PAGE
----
With complex systems, it’s often the case that what you currently have is not what you’d come up with if you sat down and worked things out from scratch. Obviously, that’s because over time things emerge that nobody would have foreseen, or happen by accident, or are decided on the hoof by idiots. And it’s rare that you get the opportunity to go back to a blank slate.
Sometimes the issue is physical: you can’t just knock down all of the UK’s railway bridges and tunnels and rebuild them to suit modern trains overnight, and Britain can’t just switch to driving on the right to gain access to more cheaply manufactured vehicles.
More often, though, it’s a kind of social inertia at play. Basically, it’s just too complicated to try and change everyone over to a new way of doing things; so we’re left using outdated paper money to tip waiters to make up for their being underpaid.
Often, the biggest obstacle is that people are just too attached to the old way of doing things. There are still people who would rather queue 15 minutes to speak to a bank teller than use online banking or even a cash machine. That’s not fear of technology – cash machines have been widespread for about 40 years now – but simply that the older, more inefficient way of doing things is embedded in people’s routines.
That is not to have a go at anyone. My general attitude is that we shouldn’t be beholden to history for the sake of it, and that progress inherently involves an element of risk. Yet we must also recognise that for many millions of people, there is too much emotional investment to just rip it up and start again.
That’s exactly why we have a disconnect whenever a club builds a new stadium. The new ground could be objectively better in every way – acoustics, sight lines, service speed, personal space, toilet queuing time, distance to pitch – but there will still always be a sizeable band of people complaining about how soulless the new place feels.
For generations of people, the Etihad will never measure up to Maine Road, the Emirates will never compare to Highbury, the London Stadium will never compare with Upton Park, and so on. And that’s because the inefficiencies forced by history aren’t seen as inefficiencies. Instead, they’re characterful.
That’s the position we’re football is now in with VAR, the new system of video replays that we’re all becoming familiar with thanks to its use over the summer international tournaments. If you were designing football from scratch, today, of course you’d use video replays.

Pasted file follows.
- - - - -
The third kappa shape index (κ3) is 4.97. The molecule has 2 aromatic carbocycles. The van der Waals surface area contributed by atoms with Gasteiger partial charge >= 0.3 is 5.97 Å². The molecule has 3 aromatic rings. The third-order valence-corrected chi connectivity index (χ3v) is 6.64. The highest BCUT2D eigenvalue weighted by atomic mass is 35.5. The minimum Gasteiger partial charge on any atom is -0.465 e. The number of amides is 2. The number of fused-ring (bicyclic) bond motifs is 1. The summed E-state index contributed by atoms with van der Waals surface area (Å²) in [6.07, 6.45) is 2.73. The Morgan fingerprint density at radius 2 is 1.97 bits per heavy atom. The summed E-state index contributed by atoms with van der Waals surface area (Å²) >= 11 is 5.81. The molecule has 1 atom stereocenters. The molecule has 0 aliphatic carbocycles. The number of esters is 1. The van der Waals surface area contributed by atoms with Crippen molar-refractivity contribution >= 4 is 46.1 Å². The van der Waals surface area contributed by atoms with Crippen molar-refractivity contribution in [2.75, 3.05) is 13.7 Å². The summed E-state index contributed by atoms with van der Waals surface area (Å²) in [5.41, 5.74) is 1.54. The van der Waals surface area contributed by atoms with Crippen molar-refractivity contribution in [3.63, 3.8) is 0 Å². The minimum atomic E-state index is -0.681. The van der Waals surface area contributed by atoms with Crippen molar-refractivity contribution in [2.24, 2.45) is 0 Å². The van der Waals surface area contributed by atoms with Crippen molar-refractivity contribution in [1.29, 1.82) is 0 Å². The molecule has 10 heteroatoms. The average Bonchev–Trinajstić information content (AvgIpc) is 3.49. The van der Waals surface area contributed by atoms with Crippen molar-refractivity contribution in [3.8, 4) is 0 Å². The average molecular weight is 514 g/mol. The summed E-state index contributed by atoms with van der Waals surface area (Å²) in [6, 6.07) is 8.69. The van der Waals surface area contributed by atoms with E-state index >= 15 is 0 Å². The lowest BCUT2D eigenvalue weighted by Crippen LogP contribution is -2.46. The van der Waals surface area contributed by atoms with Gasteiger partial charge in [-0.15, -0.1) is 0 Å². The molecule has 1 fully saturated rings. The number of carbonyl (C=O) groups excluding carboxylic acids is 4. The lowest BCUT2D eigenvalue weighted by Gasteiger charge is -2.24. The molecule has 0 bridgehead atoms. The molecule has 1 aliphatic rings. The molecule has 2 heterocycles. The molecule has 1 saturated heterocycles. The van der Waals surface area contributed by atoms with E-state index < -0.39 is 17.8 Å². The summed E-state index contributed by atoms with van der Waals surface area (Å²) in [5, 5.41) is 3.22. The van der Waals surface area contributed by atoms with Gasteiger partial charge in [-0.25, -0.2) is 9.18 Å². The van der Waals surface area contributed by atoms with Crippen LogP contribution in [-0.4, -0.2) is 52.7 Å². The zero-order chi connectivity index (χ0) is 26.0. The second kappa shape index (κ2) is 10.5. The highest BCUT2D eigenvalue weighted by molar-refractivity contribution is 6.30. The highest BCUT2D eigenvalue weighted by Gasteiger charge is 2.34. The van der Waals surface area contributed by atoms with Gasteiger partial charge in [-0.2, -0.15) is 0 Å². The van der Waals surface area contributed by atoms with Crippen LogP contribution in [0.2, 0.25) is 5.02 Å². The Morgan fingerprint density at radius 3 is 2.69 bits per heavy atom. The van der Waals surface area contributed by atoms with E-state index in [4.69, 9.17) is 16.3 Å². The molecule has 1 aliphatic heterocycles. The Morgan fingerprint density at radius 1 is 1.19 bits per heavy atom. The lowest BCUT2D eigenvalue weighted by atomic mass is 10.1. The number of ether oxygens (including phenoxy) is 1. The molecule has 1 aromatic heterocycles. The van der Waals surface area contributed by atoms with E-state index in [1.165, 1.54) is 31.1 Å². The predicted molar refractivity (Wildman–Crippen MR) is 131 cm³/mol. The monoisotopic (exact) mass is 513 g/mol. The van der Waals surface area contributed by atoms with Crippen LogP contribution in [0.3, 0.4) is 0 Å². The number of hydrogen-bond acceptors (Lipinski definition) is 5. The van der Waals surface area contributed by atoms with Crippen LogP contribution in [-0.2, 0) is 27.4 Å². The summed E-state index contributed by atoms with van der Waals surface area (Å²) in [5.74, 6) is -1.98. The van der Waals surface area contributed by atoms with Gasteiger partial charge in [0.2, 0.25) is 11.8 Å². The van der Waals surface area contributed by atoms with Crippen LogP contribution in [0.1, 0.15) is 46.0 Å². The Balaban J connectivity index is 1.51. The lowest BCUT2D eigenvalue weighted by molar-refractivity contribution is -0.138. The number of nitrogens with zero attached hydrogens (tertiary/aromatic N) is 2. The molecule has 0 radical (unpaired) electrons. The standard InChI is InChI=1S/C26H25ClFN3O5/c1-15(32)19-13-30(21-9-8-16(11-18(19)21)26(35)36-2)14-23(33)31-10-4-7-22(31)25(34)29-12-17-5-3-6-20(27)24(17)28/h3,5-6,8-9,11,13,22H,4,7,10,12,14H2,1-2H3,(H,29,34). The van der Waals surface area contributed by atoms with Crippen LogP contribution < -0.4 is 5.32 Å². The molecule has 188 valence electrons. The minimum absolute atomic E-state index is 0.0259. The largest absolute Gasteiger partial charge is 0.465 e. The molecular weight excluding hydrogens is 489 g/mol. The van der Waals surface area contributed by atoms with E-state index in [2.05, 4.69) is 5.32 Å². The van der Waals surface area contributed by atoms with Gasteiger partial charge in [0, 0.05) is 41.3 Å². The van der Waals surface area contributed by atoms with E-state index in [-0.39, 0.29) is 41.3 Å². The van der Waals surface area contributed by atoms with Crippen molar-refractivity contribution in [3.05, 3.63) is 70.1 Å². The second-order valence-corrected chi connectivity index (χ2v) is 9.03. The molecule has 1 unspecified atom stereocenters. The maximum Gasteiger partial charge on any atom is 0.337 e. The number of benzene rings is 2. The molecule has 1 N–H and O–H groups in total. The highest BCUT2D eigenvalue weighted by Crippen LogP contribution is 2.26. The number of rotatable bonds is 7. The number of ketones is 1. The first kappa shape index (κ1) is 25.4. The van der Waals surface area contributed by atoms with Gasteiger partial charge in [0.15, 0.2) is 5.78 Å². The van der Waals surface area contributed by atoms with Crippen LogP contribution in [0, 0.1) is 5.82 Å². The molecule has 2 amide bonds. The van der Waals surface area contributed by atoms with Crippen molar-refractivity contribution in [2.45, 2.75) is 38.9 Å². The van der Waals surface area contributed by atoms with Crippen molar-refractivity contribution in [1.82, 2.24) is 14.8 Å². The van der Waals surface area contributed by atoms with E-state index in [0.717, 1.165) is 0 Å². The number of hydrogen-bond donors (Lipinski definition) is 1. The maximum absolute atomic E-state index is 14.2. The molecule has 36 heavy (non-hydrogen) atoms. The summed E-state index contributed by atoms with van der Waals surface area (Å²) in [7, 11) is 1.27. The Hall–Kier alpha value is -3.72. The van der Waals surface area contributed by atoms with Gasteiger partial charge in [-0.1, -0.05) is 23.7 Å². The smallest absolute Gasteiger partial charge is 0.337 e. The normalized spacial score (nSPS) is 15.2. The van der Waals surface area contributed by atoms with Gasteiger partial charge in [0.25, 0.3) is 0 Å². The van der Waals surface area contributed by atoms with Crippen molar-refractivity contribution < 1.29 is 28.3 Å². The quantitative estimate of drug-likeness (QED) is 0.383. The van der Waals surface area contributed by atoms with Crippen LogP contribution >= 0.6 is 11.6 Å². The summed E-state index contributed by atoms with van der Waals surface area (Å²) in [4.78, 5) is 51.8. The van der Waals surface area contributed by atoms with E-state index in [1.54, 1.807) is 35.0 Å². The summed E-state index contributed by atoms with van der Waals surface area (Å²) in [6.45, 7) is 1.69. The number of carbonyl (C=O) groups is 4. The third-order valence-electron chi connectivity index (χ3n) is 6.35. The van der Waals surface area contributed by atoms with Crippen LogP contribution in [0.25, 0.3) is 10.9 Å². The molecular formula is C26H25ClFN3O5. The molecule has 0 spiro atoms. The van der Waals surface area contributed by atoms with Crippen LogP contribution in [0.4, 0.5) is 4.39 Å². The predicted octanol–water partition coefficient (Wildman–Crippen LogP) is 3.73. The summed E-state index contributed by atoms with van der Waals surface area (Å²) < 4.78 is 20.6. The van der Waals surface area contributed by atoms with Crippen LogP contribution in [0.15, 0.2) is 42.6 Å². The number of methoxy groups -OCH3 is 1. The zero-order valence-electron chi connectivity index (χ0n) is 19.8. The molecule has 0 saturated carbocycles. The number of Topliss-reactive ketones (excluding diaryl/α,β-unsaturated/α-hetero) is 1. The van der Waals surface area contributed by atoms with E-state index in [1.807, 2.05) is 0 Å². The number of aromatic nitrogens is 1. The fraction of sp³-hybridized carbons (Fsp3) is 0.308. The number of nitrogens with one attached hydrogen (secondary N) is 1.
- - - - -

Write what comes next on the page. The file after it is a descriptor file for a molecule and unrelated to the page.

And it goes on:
The case for it is clear. We understand the problems it is solving. We understand that even if it’s not completely perfect, it should be able to solve more problems than it causes, even if it won’t always feel like it. We understand that it’s ridiculous to expect between one and five men to use their legs and eyes alone as they try to keep up with 22 of the world’s finest athletes playing a chaotic team sport.
The issue is that we’ve had 160 years without it, and that weighs incredibly heavily. VAR will be pegged back and riddled with doubts for years to come, because we are so familiar and in love with a version of the game that doesn’t include it. That is not a rational thing, but that doesn’t make it less real or less important. You can’t solve inherently irrational problems with logic any more than you can get a broken computer to work by telling it you love it and believe in it.
VAR still hangs in the balance at the moment: if the feeling is that it doesn’t clarify decisions satisfactorily while bringing unacceptable delays into the game, nobody will be terribly happy with it. But paradoxically, it may still be a big success in exactly the opposite way to the one that was intended.
Before its implementation, the football world was split into two camps: the pro-group, who felt it would bring greater purity to the sport, and the doubting traditionalists, who feared it would remove some of the romance and unpredictability from the game.
Weirdly, it’s not inconceivable that those two camps could completely switch their positions on the technology, at least in the form it has taken so far. If it worked perfectly and flawlessly, it would be accepted into the game with a shrug of the shoulders like goal-line technology.
By being idiosyncratic in its own different ways, there is the possibility that VAR will come to be one of the most cherished aspects of the game by the traditionalists who put character over efficiency, while those who just want decisions to be uncontroversially correct will grow infuriated that it doesn’t work as it should.
I count myself in the moderniser camp, and had naively hoped that VAR might shift some of the attention back away from tediously poring over refereeing decisions in the analysis of every single game. Of course, we now know that if the past few weeks are anything to go by it’s only going to pull the officials’ decisions into sharper focus.
It will be fascinating, though, to see which way public sentiment towards VAR goes: with a shrug, a retreat, or affection at another beloved wrinkle in the development of the game?